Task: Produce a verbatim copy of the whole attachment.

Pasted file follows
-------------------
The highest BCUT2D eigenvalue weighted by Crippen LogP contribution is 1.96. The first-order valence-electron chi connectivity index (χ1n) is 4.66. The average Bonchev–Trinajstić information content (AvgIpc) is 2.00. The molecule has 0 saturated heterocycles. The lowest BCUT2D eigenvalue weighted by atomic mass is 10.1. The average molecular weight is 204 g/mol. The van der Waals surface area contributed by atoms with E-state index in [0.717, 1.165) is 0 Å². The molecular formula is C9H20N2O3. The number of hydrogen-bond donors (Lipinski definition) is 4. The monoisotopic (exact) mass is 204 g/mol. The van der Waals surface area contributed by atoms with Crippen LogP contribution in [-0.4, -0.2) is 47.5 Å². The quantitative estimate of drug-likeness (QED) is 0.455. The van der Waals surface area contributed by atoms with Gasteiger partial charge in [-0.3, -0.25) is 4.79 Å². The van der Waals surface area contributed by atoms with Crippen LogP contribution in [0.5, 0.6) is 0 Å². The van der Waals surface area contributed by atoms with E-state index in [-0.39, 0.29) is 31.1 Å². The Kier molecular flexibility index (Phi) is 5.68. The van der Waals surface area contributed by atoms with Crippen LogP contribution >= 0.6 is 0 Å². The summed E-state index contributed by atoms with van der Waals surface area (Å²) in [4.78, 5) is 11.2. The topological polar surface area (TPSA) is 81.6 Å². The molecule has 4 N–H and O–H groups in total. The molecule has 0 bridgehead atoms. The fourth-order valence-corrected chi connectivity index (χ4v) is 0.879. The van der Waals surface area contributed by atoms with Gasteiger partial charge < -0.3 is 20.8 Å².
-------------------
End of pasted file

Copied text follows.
The highest BCUT2D eigenvalue weighted by Crippen LogP contribution is 1.96. The first-order valence-electron chi connectivity index (χ1n) is 4.66. The average Bonchev–Trinajstić information content (AvgIpc) is 2.00. The molecule has 0 saturated heterocycles. The lowest BCUT2D eigenvalue weighted by atomic mass is 10.1. The average molecular weight is 204 g/mol. The van der Waals surface area contributed by atoms with E-state index in [0.717, 1.165) is 0 Å². The molecular formula is C9H20N2O3. The number of hydrogen-bond donors (Lipinski definition) is 4. The monoisotopic (exact) mass is 204 g/mol. The van der Waals surface area contributed by atoms with Crippen LogP contribution in [-0.4, -0.2) is 47.5 Å². The quantitative estimate of drug-likeness (QED) is 0.455. The van der Waals surface area contributed by atoms with Gasteiger partial charge in [-0.3, -0.25) is 4.79 Å². The van der Waals surface area contributed by atoms with Crippen LogP contribution in [0.5, 0.6) is 0 Å². The van der Waals surface area contributed by atoms with E-state index in [-0.39, 0.29) is 31.1 Å². The Kier molecular flexibility index (Phi) is 5.68. The van der Waals surface area contributed by atoms with Crippen LogP contribution >= 0.6 is 0 Å². The summed E-state index contributed by atoms with van der Waals surface area (Å²) in [4.78, 5) is 11.2. The topological polar surface area (TPSA) is 81.6 Å². The molecule has 4 N–H and O–H groups in total. The molecule has 0 bridgehead atoms. The fourth-order valence-corrected chi connectivity index (χ4v) is 0.879. The van der Waals surface area contributed by atoms with Gasteiger partial charge < -0.3 is 20.8 Å².